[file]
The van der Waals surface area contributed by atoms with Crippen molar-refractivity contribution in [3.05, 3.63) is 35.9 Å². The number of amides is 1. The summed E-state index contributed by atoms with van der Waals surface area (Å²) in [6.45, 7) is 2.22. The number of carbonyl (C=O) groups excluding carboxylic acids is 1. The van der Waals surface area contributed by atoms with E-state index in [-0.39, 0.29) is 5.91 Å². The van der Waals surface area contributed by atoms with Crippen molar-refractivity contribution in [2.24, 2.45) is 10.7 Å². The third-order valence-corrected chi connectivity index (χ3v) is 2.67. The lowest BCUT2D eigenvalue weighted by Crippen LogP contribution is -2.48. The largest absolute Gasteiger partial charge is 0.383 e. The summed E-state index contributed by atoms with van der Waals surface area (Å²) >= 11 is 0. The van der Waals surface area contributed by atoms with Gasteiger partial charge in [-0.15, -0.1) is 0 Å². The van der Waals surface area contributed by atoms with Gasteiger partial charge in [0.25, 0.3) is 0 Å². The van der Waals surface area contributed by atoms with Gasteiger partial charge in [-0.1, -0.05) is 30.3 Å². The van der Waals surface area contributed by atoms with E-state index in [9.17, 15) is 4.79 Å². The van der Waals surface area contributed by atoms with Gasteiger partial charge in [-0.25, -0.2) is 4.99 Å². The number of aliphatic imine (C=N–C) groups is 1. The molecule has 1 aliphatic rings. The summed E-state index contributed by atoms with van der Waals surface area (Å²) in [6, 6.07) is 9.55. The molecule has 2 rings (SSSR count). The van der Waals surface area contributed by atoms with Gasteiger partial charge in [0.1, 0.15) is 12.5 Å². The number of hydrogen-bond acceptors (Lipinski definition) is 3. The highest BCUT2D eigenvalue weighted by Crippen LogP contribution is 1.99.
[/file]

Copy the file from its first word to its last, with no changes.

The van der Waals surface area contributed by atoms with Crippen molar-refractivity contribution in [3.05, 3.63) is 35.9 Å². The number of amides is 1. The summed E-state index contributed by atoms with van der Waals surface area (Å²) in [6.45, 7) is 2.22. The number of carbonyl (C=O) groups excluding carboxylic acids is 1. The van der Waals surface area contributed by atoms with E-state index in [-0.39, 0.29) is 5.91 Å². The van der Waals surface area contributed by atoms with Crippen molar-refractivity contribution in [2.24, 2.45) is 10.7 Å². The third-order valence-corrected chi connectivity index (χ3v) is 2.67. The lowest BCUT2D eigenvalue weighted by Crippen LogP contribution is -2.48. The largest absolute Gasteiger partial charge is 0.383 e. The summed E-state index contributed by atoms with van der Waals surface area (Å²) >= 11 is 0. The van der Waals surface area contributed by atoms with Gasteiger partial charge in [-0.15, -0.1) is 0 Å². The van der Waals surface area contributed by atoms with Gasteiger partial charge in [0.25, 0.3) is 0 Å². The van der Waals surface area contributed by atoms with Gasteiger partial charge in [-0.1, -0.05) is 30.3 Å². The van der Waals surface area contributed by atoms with E-state index in [9.17, 15) is 4.79 Å². The van der Waals surface area contributed by atoms with Gasteiger partial charge in [-0.25, -0.2) is 4.99 Å². The number of aliphatic imine (C=N–C) groups is 1. The molecule has 1 aliphatic rings. The summed E-state index contributed by atoms with van der Waals surface area (Å²) in [6, 6.07) is 9.55. The molecule has 2 rings (SSSR count). The van der Waals surface area contributed by atoms with Gasteiger partial charge in [0.1, 0.15) is 12.5 Å². The number of hydrogen-bond acceptors (Lipinski definition) is 3. The highest BCUT2D eigenvalue weighted by Crippen LogP contribution is 1.99.